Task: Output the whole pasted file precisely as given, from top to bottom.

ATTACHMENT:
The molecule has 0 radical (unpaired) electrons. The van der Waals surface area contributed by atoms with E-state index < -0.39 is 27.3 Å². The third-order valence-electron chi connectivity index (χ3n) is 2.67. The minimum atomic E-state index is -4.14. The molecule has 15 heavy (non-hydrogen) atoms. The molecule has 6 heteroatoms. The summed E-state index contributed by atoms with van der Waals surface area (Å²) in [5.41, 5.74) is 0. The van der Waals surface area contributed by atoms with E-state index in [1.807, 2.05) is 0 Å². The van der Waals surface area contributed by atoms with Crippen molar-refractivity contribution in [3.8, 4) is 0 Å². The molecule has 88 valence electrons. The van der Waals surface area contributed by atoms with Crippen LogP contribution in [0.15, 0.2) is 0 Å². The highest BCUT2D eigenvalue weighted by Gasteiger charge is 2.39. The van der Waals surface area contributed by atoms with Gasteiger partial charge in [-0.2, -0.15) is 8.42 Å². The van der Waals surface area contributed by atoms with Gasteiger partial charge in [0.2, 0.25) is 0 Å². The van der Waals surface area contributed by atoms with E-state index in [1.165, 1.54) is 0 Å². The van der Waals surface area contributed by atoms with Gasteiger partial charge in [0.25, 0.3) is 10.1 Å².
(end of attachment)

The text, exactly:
The molecule has 0 radical (unpaired) electrons. The van der Waals surface area contributed by atoms with E-state index < -0.39 is 27.3 Å². The third-order valence-electron chi connectivity index (χ3n) is 2.67. The minimum atomic E-state index is -4.14. The molecule has 15 heavy (non-hydrogen) atoms. The molecule has 6 heteroatoms. The summed E-state index contributed by atoms with van der Waals surface area (Å²) in [5.41, 5.74) is 0. The van der Waals surface area contributed by atoms with E-state index in [1.807, 2.05) is 0 Å². The van der Waals surface area contributed by atoms with Crippen molar-refractivity contribution in [3.8, 4) is 0 Å². The molecule has 88 valence electrons. The van der Waals surface area contributed by atoms with Crippen LogP contribution in [0.15, 0.2) is 0 Å². The highest BCUT2D eigenvalue weighted by Gasteiger charge is 2.39. The van der Waals surface area contributed by atoms with Gasteiger partial charge in [-0.2, -0.15) is 8.42 Å². The van der Waals surface area contributed by atoms with Gasteiger partial charge in [0.2, 0.25) is 0 Å². The van der Waals surface area contributed by atoms with E-state index in [1.165, 1.54) is 0 Å². The van der Waals surface area contributed by atoms with Gasteiger partial charge in [0.25, 0.3) is 10.1 Å².